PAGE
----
Sound Design: Bass Groove from Dirty Vegas' "Days Go By"

Learn how to recreate the grooving bass sound from the club-land classic hit track, Dirty Vegas' "Days Go By" using in Reason. This hypnotic bass groove will grab you and your listeners.  

With dance tracks, there are few things that make one stand out from another. It’s not their fault, the dance floor DJs rely on songs that have similar drumbeats so they can maintain a seamless blend of music that can last hours, upon hours…in some cases. 

As a result of this, many of the artists that are supplying the DJs are constantly trying to evolve outside of certain required parameters, while still staying somewhat within. By this I mean: they want to do something outside of the box—but not too far outside of the box, otherwise no one will spin them, right?

Dirty Vegas’s club hit, Days Go By, did a great job of giving itself an original spin, while at the same time keeping its groove, BPM and drums confined to the usual dance floor parameters, which ultimately led to its ascendancy. 

I would like to point out one thing about the track that did really stand out to me, besides the vocals: the bass. There is a very simple, yet groovy bass line that plays repetitively through Days Go By that really keeps your attention. 

In this tutorial, I’d like to show you how to create this particular bass line in Reason. Perhaps you can modify it and make another club hit of your own!

Step 1 - The Sound

The bass line in Days Go By is a very low, under the radar patch that sits well with the drums and gives the lead, drums and stab a place to sit comfortably. To create a similar bass patch, I used the Subtractor in Reason. While this isn’t a 1 for 1 match, it does the job.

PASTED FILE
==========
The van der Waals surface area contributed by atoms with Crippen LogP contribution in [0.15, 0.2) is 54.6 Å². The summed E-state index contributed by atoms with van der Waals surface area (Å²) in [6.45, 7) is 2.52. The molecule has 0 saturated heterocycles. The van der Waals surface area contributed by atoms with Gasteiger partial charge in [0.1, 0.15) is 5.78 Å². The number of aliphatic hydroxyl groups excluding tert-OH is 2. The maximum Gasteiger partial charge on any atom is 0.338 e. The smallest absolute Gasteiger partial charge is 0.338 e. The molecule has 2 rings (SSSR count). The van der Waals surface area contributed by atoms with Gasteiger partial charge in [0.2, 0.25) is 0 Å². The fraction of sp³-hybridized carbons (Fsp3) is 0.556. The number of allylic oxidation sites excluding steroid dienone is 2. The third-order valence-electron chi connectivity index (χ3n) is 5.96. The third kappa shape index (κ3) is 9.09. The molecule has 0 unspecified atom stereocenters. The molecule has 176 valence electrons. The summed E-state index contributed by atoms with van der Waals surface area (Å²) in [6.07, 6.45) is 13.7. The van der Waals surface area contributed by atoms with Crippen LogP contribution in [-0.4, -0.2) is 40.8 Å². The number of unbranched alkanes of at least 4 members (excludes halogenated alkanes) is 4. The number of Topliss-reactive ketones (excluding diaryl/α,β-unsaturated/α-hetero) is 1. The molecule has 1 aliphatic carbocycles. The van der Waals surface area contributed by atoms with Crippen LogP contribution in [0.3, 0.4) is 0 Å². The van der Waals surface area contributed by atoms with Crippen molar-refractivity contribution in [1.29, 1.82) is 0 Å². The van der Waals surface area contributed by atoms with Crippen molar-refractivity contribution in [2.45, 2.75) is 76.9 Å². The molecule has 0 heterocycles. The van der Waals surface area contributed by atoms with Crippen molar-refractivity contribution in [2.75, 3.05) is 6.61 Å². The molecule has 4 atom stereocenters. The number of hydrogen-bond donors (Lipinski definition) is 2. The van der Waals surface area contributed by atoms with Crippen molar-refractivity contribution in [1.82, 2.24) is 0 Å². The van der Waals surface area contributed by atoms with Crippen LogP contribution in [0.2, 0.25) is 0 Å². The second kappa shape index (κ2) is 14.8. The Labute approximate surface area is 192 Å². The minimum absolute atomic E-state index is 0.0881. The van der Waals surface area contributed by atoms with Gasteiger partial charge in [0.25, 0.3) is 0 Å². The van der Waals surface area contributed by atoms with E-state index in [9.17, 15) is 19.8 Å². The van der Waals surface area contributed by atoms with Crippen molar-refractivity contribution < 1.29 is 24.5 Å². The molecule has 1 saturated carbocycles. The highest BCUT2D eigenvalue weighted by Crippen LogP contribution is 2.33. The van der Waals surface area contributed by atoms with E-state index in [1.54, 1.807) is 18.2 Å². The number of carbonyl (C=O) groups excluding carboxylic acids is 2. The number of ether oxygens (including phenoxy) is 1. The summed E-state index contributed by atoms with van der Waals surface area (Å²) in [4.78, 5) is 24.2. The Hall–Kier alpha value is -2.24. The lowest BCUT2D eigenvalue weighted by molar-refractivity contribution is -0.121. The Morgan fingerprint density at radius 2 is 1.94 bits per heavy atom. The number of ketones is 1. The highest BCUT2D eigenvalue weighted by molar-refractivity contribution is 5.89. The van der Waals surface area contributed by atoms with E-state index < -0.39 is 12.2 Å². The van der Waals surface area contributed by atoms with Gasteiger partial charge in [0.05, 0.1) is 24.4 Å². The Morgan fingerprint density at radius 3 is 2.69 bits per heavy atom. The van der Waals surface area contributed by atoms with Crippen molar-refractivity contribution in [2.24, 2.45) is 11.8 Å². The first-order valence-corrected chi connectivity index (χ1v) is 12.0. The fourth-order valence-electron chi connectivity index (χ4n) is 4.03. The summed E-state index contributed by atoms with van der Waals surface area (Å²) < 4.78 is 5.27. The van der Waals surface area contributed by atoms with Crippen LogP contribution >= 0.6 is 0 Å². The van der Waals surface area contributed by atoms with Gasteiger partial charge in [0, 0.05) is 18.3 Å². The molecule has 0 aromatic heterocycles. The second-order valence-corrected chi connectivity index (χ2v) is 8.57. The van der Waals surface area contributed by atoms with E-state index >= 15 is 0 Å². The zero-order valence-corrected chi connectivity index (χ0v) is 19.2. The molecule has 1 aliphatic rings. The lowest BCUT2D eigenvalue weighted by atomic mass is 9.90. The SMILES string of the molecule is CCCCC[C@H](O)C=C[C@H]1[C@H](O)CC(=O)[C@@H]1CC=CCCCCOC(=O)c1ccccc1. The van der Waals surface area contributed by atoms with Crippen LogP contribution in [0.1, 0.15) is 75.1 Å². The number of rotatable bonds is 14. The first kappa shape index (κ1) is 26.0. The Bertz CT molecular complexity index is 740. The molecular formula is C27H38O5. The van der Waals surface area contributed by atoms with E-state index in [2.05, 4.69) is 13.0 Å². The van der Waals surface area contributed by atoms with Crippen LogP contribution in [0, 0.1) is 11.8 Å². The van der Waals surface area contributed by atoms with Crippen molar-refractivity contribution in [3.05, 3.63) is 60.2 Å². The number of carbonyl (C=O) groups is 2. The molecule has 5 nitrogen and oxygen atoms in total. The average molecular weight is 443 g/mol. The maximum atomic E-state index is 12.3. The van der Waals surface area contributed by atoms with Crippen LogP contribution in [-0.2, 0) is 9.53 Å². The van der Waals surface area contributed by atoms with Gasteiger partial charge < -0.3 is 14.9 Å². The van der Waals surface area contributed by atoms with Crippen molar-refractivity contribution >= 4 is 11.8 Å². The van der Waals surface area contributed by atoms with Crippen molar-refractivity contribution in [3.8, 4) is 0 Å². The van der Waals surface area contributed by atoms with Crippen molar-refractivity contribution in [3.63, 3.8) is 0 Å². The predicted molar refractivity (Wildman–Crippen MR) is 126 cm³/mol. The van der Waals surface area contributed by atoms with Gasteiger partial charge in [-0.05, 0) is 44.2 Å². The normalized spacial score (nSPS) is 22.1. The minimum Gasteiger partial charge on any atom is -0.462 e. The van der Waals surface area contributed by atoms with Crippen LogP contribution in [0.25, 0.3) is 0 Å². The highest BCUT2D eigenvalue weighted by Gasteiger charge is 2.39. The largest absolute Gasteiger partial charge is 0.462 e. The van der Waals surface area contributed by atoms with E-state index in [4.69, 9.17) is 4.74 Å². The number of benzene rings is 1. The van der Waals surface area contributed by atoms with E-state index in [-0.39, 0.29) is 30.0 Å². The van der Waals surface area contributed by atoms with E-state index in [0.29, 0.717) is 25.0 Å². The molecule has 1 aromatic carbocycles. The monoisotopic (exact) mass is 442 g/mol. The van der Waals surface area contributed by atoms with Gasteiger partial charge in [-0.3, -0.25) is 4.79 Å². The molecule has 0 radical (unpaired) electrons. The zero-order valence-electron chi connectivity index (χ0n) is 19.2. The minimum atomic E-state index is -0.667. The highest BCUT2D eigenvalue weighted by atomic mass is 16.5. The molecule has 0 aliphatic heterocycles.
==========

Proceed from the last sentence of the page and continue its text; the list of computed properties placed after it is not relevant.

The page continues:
It’s created by mixing a Triangle wave with a Sawtooth one. The Sawtooth is octaved down once to give a little more growl and depth. I’ve also Modified the phase mode on the triangle wave as well so that we’ve got a little more thickness. Replicate the patch you see below!

Triangle mixed with Sawtooth wave

Step 2 - The Pattern

To recreate the actual bass line, I’ve employed a Matrix step sequencer. The resolution of the pattern should be at the default 16th-note setting. Octave down from Octave 3 to 2 on the Matrix and enter the following notes:

The matrix step sequencer

Go back up to Octave 3 and input the notes displayed here:

Octave 3's matrix settings

Step 3 - The Beat

Once you have the bass part programmed, everything else is easy. My suggestion in the next step would be to drop in a 4-on-the-floor kick drum and build up from there.

The completed bass line with a 4x4 beat

I used the 'House Kit 03' from the Reason factory soundbank. This kit has an appropriate hi-hat, and kick that can be easily modified for the original song. Or, you can just take the basic groove and do something entirely different! That’s the beauty of this bass groove, it’s under-the-radar, but adds a lot to a song because it’s not just one note being played repetitively, it has a bit of a melody!

Learn more about Reason with these tutorials.

Sound Designer, Musician, Author... G.W. Childs has worn many hats. Beginning in the U.S. Army back in 1991, at the age of 18, G.W. began learning electronics, communications and then ultimately audio and video editing from the Department of Defense. Upon leaving the military G.W. went on to work for many exciting companies like Lu... Read More


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